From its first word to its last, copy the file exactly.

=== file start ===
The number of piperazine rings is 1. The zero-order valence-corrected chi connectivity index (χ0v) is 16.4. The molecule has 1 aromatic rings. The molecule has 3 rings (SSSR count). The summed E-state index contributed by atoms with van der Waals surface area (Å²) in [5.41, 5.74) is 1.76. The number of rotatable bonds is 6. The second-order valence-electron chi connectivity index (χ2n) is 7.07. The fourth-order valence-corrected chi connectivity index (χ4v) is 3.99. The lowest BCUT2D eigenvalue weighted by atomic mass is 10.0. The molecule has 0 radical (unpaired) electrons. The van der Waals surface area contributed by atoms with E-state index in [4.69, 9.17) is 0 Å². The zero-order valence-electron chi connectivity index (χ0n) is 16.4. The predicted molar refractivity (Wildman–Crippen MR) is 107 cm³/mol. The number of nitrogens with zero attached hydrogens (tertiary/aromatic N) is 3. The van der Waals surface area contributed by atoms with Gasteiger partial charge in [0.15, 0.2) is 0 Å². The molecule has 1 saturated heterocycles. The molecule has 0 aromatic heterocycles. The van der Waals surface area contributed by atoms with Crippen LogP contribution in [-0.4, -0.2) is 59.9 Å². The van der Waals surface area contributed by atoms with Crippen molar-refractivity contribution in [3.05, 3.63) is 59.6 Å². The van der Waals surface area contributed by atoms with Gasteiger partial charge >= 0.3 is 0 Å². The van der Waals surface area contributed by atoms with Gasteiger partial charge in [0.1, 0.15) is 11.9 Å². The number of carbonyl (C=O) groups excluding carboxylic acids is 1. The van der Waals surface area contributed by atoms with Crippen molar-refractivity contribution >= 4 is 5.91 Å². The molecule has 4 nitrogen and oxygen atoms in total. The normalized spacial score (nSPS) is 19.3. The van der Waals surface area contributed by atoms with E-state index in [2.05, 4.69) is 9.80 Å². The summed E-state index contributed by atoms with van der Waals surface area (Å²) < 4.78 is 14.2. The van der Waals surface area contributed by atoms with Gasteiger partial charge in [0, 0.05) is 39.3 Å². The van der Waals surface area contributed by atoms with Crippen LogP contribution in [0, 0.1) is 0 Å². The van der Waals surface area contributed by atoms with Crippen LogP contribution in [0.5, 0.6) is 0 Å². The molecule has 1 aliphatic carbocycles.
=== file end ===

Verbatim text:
The number of piperazine rings is 1. The zero-order valence-corrected chi connectivity index (χ0v) is 16.4. The molecule has 1 aromatic rings. The molecule has 3 rings (SSSR count). The summed E-state index contributed by atoms with van der Waals surface area (Å²) in [5.41, 5.74) is 1.76. The number of rotatable bonds is 6. The second-order valence-electron chi connectivity index (χ2n) is 7.07. The fourth-order valence-corrected chi connectivity index (χ4v) is 3.99. The lowest BCUT2D eigenvalue weighted by atomic mass is 10.0. The molecule has 0 radical (unpaired) electrons. The van der Waals surface area contributed by atoms with E-state index in [4.69, 9.17) is 0 Å². The zero-order valence-electron chi connectivity index (χ0n) is 16.4. The predicted molar refractivity (Wildman–Crippen MR) is 107 cm³/mol. The number of nitrogens with zero attached hydrogens (tertiary/aromatic N) is 3. The van der Waals surface area contributed by atoms with Gasteiger partial charge in [0.15, 0.2) is 0 Å². The molecule has 1 saturated heterocycles. The molecule has 0 aromatic heterocycles. The van der Waals surface area contributed by atoms with Crippen LogP contribution in [-0.4, -0.2) is 59.9 Å². The van der Waals surface area contributed by atoms with Crippen molar-refractivity contribution in [3.05, 3.63) is 59.6 Å². The van der Waals surface area contributed by atoms with Gasteiger partial charge >= 0.3 is 0 Å². The van der Waals surface area contributed by atoms with Gasteiger partial charge in [0.1, 0.15) is 11.9 Å². The number of carbonyl (C=O) groups excluding carboxylic acids is 1. The van der Waals surface area contributed by atoms with Crippen molar-refractivity contribution >= 4 is 5.91 Å². The molecule has 4 nitrogen and oxygen atoms in total. The normalized spacial score (nSPS) is 19.3. The van der Waals surface area contributed by atoms with E-state index in [2.05, 4.69) is 9.80 Å². The summed E-state index contributed by atoms with van der Waals surface area (Å²) < 4.78 is 14.2. The van der Waals surface area contributed by atoms with Gasteiger partial charge in [0, 0.05) is 39.3 Å². The van der Waals surface area contributed by atoms with Crippen LogP contribution in [0, 0.1) is 0 Å². The van der Waals surface area contributed by atoms with Crippen LogP contribution in [0.5, 0.6) is 0 Å². The molecule has 1 aliphatic carbocycles.